At WHVP, we have been helping Americans diversify their portfolios outside of the USD for over three decades. One of the main reasons we have been doing this is that the value of the U.S. Dollar has been diminishing over the long term. However, the USD has remained the world's reserve currency for a long time, and therefore its strength has been backed by the great demand for its use in international trade. Currently, it makes up nearly 60% of the world's foreign exchange reserve. In the past few years, a few countries have been playing with the idea of becoming less dependent on the USD, and this idea is now not only a thought or threat from countries but deals are being signed to reduce their exposure and reliance on the USD. But what does this mean for the USD and its value in the long term?
Before we begin, we would like to present the graphic from Visual Capitalist below to give some context to the USD throughout history.
What is Changing?
The dominance of the USD in the global economy gives the USA a huge amount of power should another country go against the will of the U.S. or attack an ally of the country. Because of this, whether good or bad, it has caused some countries to view the dominance of the U.S. dollar as a threat to their sovereignty and independence. Therefore, it is sparking in them the desire to reduce the influence of the U.S. on their economy and those they trade with. So what is happening right now that shows countries are looking to move away from the USD?
Last week, the president of France suggested Europe should reduce its dependence on the "extraterritoriality of the U.S. dollar."1 About a month ago, France settled their first gas trade using the Chinese yuan before it was always done using U.S. Dollars.2 This words of the French president seem to be back by their action on trading internationally in a different currency.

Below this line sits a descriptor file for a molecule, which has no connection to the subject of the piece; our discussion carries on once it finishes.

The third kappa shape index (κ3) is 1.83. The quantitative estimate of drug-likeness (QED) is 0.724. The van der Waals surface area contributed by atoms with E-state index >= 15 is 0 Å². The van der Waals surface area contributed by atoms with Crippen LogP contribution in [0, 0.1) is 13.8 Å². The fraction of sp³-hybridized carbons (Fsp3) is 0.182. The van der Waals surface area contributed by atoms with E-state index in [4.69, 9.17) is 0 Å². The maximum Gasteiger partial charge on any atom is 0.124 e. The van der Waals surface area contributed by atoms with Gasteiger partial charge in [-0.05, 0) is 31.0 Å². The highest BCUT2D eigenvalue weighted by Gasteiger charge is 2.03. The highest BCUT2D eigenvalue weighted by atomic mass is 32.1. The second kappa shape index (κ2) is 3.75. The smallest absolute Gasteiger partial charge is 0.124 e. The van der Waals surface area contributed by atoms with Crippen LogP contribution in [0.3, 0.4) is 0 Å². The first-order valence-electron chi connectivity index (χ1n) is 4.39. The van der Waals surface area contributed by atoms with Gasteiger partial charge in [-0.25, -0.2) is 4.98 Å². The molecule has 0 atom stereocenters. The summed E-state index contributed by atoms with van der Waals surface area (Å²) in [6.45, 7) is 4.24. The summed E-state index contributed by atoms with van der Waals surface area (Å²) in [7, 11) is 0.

Last year we wrote a blog on "The Impact of the China-Arab Summit on the U.S. Dollar," discussing what it would mean for the USD if the oil-producing countries started trading with China in yuan rather than USD. At the Summit, Saudi Arabia said they were open to trading in currencies besides the U.S. dollar. They recently announced a new oil facility using Chinese yuan worth $12.2 billion.3 Further, the Chinese yuan has now replaced the dollar as the most traded currency in Russia. Russian companies issued bonds in yuan worth the equivalent of more than $7bn in 2022.4 While this is a relatively small amount in terms of GDP for the U.S., it is significant in showing that the U.S. is slightly losing its grip on oil-producing countries.
Further in Asia, at a forum in Hainan, China, Malaysian Prime Minister Anwar Ibrahim reportedly stated that China's President Xi Jinping was open to talks about establishing an agency that would assist their countries and others in the region to lessen their reliance on the U.S. dollar and the International Monetary Fund (IMF).5 While it may just be a case of signaling, it is a strong statement as countries move together to create solutions for their dependence on the USD and it is concerning--for Americans--to see the slip in oil being traded in other currencies by both allies and non-allies. The underlining desire is clear; reducing the exposure to the USD is not limited to oil trade. As a further example, Brazil and China agreed to use their own currencies when settling financial transactions.6 While the USD still makes up nearly 80% of Brazil's reserves, the yuan has passed the Euro to become Brazil's second-largest currency in foreign reserves, with a 5.37% holding ending in 2022. It seems insignificant, but it is important to note that until 2018 the yuan was absent from the country's foreign reserves.7 This shows the pace at which China is looking to disturb the dominance of the USD.